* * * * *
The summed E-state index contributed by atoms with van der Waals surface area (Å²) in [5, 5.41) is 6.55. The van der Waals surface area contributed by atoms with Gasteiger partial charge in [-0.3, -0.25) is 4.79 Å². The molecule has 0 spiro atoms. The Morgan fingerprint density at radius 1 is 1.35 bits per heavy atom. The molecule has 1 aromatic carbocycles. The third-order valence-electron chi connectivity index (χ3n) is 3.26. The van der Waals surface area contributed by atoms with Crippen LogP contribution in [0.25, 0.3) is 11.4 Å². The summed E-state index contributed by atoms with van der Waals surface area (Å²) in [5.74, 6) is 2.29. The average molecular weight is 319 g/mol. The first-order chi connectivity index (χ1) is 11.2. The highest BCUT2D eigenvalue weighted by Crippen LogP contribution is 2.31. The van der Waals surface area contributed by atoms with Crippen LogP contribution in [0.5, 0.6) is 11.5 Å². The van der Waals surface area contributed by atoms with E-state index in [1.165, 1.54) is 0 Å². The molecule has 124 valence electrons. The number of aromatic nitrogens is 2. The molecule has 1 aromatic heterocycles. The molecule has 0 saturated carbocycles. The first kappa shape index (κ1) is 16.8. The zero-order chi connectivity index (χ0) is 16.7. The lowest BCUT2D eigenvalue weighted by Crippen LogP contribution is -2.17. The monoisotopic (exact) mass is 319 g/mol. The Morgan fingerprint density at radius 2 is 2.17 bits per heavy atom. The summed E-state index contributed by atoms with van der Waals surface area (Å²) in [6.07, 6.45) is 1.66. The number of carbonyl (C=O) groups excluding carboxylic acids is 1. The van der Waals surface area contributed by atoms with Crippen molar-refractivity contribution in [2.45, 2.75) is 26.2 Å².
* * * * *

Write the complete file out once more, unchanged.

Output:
The summed E-state index contributed by atoms with van der Waals surface area (Å²) in [5, 5.41) is 6.55. The van der Waals surface area contributed by atoms with Gasteiger partial charge in [-0.3, -0.25) is 4.79 Å². The molecule has 0 spiro atoms. The Morgan fingerprint density at radius 1 is 1.35 bits per heavy atom. The molecule has 1 aromatic carbocycles. The third-order valence-electron chi connectivity index (χ3n) is 3.26. The van der Waals surface area contributed by atoms with Crippen LogP contribution in [0.25, 0.3) is 11.4 Å². The summed E-state index contributed by atoms with van der Waals surface area (Å²) in [5.74, 6) is 2.29. The average molecular weight is 319 g/mol. The first-order chi connectivity index (χ1) is 11.2. The highest BCUT2D eigenvalue weighted by Crippen LogP contribution is 2.31. The van der Waals surface area contributed by atoms with Crippen LogP contribution in [0.5, 0.6) is 11.5 Å². The van der Waals surface area contributed by atoms with E-state index in [1.165, 1.54) is 0 Å². The molecule has 124 valence electrons. The number of aromatic nitrogens is 2. The molecule has 1 aromatic heterocycles. The molecule has 0 saturated carbocycles. The first kappa shape index (κ1) is 16.8. The zero-order chi connectivity index (χ0) is 16.7. The lowest BCUT2D eigenvalue weighted by Crippen LogP contribution is -2.17. The monoisotopic (exact) mass is 319 g/mol. The Morgan fingerprint density at radius 2 is 2.17 bits per heavy atom. The summed E-state index contributed by atoms with van der Waals surface area (Å²) in [6.07, 6.45) is 1.66. The number of carbonyl (C=O) groups excluding carboxylic acids is 1. The van der Waals surface area contributed by atoms with Crippen molar-refractivity contribution in [2.45, 2.75) is 26.2 Å².